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In Java if I want a simple data structure I would simply declare it in a class something like this

class MySimpleStructure{
   int data1;
   int data2;
   MyOtherDataStructure m1;
}

Then I would later use it in my program,

MySimpleStructure s1 = new MySimpleStructure();
s1.data1 = 19;
s1.m1 = new MyOtherDataStructure();

How to do an equivalent implementation in Ruby.

share|improve this question
up vote 7 down vote accepted
class MySimpleStructure
  attr_accessor :data1, :data2, :m1
end

s1 = MySimpleStructure.new
s1.data1 = 19
s1.m1 = MyOtherDataStructure.new
share|improve this answer
    
Why are data1 and data2 symbols but not m1? – dukky Oct 8 '14 at 15:06
    
sorry, that was a typo – jigfox Oct 9 '14 at 7:12

In most Ruby code, the hash is used as simple data structures. It's not as efficient as something like this, and there are no definitions of the fields in these hashes, but they're passed around much like a struct in C or simple classes like this in Java. You can of course just do your own class like this:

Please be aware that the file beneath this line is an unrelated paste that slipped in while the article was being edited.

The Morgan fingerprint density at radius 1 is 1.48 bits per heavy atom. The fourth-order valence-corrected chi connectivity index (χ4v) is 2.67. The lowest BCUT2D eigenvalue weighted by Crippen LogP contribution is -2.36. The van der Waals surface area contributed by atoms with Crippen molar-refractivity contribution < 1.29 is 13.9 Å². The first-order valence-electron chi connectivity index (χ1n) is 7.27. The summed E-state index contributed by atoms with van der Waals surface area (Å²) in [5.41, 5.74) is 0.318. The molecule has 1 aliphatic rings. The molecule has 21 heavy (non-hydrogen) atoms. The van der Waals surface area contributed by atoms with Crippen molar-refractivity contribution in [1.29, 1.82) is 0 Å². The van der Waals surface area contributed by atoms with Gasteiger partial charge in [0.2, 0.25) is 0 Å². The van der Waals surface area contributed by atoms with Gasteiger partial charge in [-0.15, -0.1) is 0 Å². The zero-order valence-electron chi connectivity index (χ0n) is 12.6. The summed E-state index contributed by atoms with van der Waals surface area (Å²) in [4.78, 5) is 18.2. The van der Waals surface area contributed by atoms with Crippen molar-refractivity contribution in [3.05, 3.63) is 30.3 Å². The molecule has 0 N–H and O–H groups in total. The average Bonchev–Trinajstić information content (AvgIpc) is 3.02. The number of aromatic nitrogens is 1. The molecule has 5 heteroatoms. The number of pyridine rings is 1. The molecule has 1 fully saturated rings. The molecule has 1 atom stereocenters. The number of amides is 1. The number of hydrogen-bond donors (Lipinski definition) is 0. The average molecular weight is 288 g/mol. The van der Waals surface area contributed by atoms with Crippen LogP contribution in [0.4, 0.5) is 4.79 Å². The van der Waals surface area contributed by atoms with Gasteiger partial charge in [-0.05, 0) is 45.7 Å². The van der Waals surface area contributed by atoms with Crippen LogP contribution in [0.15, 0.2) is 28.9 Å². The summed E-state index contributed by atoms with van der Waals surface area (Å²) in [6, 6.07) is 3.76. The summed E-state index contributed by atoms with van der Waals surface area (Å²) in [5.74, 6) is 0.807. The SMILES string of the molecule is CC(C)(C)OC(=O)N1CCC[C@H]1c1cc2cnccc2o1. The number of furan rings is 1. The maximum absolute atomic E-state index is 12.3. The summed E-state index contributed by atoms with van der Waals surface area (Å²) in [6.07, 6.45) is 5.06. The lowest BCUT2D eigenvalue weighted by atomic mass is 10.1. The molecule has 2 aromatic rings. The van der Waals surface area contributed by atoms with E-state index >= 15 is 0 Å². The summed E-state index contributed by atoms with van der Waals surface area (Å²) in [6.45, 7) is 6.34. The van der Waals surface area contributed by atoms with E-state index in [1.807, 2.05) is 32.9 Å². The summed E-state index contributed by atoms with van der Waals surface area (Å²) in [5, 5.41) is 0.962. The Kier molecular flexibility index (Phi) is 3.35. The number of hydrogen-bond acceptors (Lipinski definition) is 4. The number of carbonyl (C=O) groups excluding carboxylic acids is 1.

class MyStruct
  attr_accessor :something, :something_else
end

But Ruby also has a Struct class that can be used. You don't see it much though.

#!/usr/bin/env ruby

Customer = Struct.new('Customer', :name, :email)

c = Customer.new
c.name = 'David Lightman'
c.email = 'pwned@wopr.mil'

There's also OpenStruct.

#!/usr/bin/env ruby
require 'ostruct'

c = OpenStruct.new
c.name = 'David Lightman'
c.greeting = 'How about a nice game of chess?'

I've written about these things here.

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Wow!! Thanks for the info!!! – bragboy Aug 23 '10 at 5:15

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